The corrupt and opaque intermediary RosUkrEnergo is only half controlled by Gazprom. Blame for energy corruption should therefore be distributed equally between the Russian and Ukrainian elites. Prime Minister Vladimir Putin's claim that the gas crisis is a product of the "struggle of clans" in Ukraine is therefore only true up to a point as both the Ukrainian and Russian elites are enveloped in corruption (Ukrayinska Pravda, January 10). Gazprom has been at the heart of the gas intermediaries Eural Trans Gas and its replacement RosUkrEnergo. Putin's claims also ignore the consistent opposition to the use of intermediaries by Prime Minister Yulia Tymoshenko and her eponymous bloc. The October 2008 Tymoshenko-Putin memorandum signed in Moscow called for the removal of gas intermediaries. The Tymoshenko government and Naftohaz Ukrainy have blamed these intermediaries for the current crisis (Reuters, January 7).
Putin's allegations also ignore the influence of the corrupt gas lobby of the Party of Regions, which has had a cooperation agreement since 2005 with the Unified Russia party. Regions' gas lobby has taken over the financing of the party from oligarchs such as Renat Akhmetov, and sabotaged negotiations to establish a BYuT-Regions coalition in fall 2008 because of Tymoshenko's opposition to the role of intermediaries.
At the heart of the gas crisis are very poor relations between Ukraine and Russia that worsened following Russia's unsuccessful, high-profile intervention in the 2004 Ukrainian presidential elections. Russia has continued to intervene in Ukraine's domestic affairs by issuing passports and developing a new policy of "Russian Cards" for Ukrainians. The cards would be issued to Ukrainian citizens on the basis of their allegiance to Russian culture and language and would enable them to enter Russia without visas and have the same rights as Russian citizens, including access to free education (Ukrayinska Pravda, December 3, 2008). The implicit threat of such brazen intervention can be seen in the claim by a deputy head of the presidential secretariat Roman Besmertnyi that the gas crisis was planned by Russia to mobilize eastern Ukraine against Yushchenko (Ukrayinska Pravda, January 12).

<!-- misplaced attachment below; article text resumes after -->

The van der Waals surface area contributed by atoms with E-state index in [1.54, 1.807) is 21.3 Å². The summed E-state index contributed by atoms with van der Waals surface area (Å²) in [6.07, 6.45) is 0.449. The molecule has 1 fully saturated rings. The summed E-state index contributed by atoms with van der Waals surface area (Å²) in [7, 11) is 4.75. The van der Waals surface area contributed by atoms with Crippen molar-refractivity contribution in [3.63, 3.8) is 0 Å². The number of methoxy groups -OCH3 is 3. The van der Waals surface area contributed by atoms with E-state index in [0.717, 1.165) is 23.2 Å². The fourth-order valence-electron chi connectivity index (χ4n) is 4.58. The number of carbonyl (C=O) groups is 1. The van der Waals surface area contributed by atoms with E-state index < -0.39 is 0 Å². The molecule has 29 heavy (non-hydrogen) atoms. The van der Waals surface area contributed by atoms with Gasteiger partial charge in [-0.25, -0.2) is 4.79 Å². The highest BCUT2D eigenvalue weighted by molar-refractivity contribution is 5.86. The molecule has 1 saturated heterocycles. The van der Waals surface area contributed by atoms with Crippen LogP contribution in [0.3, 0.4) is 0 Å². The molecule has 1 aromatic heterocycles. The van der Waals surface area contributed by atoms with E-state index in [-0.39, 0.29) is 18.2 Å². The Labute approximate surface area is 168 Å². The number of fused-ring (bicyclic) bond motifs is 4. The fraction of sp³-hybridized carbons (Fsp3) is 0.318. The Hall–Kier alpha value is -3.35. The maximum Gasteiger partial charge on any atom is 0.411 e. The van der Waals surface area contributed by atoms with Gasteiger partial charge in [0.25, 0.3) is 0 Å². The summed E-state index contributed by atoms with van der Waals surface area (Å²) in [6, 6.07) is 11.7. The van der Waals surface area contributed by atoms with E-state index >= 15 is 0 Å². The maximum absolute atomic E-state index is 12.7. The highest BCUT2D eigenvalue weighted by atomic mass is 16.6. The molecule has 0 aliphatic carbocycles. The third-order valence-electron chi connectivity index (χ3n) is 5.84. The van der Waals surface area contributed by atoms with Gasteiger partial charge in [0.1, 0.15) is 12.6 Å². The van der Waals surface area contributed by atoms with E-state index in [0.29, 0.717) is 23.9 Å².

To disguise the utter failure of Russia's intervention and its abject lack of understanding of Ukrainian domestic politics and nation-building, Moscow has continually held to a neo-Soviet version of the Orange Revolution, namely, that it was not the product of legitimate popular protest against electoral fraud and a decade of Leonid Kuchma's rule but was the outcome of an American conspiracy.